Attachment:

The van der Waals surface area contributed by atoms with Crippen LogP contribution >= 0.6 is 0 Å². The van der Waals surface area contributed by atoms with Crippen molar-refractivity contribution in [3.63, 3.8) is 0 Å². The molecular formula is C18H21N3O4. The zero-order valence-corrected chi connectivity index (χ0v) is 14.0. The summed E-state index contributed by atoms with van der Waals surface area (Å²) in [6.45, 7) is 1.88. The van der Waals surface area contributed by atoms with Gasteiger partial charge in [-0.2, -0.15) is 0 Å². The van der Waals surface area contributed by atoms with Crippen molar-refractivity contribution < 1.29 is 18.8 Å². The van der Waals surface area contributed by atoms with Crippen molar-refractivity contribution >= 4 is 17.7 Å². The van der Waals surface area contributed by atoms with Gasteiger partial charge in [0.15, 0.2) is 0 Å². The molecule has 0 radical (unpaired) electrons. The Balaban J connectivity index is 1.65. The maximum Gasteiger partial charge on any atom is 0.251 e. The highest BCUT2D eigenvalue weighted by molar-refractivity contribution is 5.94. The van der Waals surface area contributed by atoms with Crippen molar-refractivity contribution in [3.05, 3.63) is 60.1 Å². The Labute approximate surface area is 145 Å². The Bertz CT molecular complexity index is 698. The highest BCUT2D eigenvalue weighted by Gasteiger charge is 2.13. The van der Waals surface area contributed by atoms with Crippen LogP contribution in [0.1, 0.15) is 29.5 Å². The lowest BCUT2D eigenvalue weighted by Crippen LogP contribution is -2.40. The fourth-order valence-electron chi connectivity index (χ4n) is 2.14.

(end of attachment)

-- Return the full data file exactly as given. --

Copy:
The van der Waals surface area contributed by atoms with Crippen LogP contribution >= 0.6 is 0 Å². The van der Waals surface area contributed by atoms with Crippen molar-refractivity contribution in [3.63, 3.8) is 0 Å². The molecular formula is C18H21N3O4. The zero-order valence-corrected chi connectivity index (χ0v) is 14.0. The summed E-state index contributed by atoms with van der Waals surface area (Å²) in [6.45, 7) is 1.88. The van der Waals surface area contributed by atoms with Gasteiger partial charge in [-0.2, -0.15) is 0 Å². The van der Waals surface area contributed by atoms with Crippen molar-refractivity contribution < 1.29 is 18.8 Å². The van der Waals surface area contributed by atoms with Crippen molar-refractivity contribution >= 4 is 17.7 Å². The van der Waals surface area contributed by atoms with Gasteiger partial charge in [0.15, 0.2) is 0 Å². The molecule has 0 radical (unpaired) electrons. The Balaban J connectivity index is 1.65. The maximum Gasteiger partial charge on any atom is 0.251 e. The highest BCUT2D eigenvalue weighted by molar-refractivity contribution is 5.94. The van der Waals surface area contributed by atoms with Crippen molar-refractivity contribution in [3.05, 3.63) is 60.1 Å². The Labute approximate surface area is 145 Å². The Bertz CT molecular complexity index is 698. The highest BCUT2D eigenvalue weighted by Gasteiger charge is 2.13. The van der Waals surface area contributed by atoms with Crippen LogP contribution in [0.1, 0.15) is 29.5 Å². The lowest BCUT2D eigenvalue weighted by Crippen LogP contribution is -2.40. The fourth-order valence-electron chi connectivity index (χ4n) is 2.14.